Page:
In a recent systematic review of the existing evidence for clinical utility of PRS, 22 of the 591 articles reviewed provided strong evidence of clinical validity, but not a single article demonstrated clinical utility. To generate evidence for clinical utility, prospective studies and randomized controlled trials are needed. The authors of the systematic review concluded that we are not ready to incorporate PRS into clinical settings.

Clinical Utility: Cost Effectiveness, Transferability and Equity

Cost-effectiveness studies on use of PRS in population-based settings are needed to provide evidence for clinical utility. The second recent systematic review evaluated cost-effectiveness analyses for using PRS for prostate, colorectal, and breast cancer screening in population settings. Of the 587 papers that were assessed for eligibility, only 10 were included in the review. Encouragingly, 8 of the 10 studies concluded that PRS-informed cancer screening was likely to be cost-effective. However, the authors caution that issues such as the cost of generating, managing, and storing PRS data and downstream costs need to be considered. Cost effectiveness analyses for use of PRS for other conditions such as heart disease and diabetes are needed.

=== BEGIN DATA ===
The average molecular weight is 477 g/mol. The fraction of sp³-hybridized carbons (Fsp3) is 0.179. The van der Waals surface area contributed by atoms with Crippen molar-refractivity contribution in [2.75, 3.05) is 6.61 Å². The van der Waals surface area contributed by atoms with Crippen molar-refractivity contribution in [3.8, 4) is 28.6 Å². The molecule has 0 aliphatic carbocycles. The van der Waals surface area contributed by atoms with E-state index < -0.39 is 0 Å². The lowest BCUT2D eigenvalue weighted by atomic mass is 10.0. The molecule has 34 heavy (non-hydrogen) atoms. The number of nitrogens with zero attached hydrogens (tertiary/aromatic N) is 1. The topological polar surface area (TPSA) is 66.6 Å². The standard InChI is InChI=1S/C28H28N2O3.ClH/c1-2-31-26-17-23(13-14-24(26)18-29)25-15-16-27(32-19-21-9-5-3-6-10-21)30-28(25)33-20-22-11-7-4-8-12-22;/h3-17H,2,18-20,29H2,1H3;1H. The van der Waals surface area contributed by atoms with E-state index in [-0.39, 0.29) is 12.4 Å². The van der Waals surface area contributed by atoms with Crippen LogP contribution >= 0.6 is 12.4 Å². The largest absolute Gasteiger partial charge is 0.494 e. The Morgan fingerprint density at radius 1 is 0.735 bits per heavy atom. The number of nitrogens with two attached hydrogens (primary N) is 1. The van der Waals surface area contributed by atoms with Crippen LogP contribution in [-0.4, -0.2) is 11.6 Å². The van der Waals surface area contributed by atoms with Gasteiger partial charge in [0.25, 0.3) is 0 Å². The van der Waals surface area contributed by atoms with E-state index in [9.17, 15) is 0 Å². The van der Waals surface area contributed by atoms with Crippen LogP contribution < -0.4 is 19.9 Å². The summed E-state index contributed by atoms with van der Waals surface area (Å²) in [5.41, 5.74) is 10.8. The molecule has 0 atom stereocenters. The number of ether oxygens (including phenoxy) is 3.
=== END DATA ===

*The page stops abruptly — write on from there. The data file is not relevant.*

Another element of clinical utility is transferability of the test to all populations, especially to people of various racial/ethnic groups and people who are medically underserved.  Most GWAS, which form the basis for PRS, have mainly included people of European descent. This lack of diversity in study populations can lead to limited generalizability of results to other populations and eventually worsen healthcare disparities. Efforts to diversify data in genomic research are on the rise now but studies on the clinical utility of PRS in low to middle income countries are needed.

In this Nature Genetics article, the authors proposed a potential remedy to this transferability gap by developing a new PRS construction method that integrates GWAS summary statistics from multiple populations. A review, validation, and replication of this method will be needed.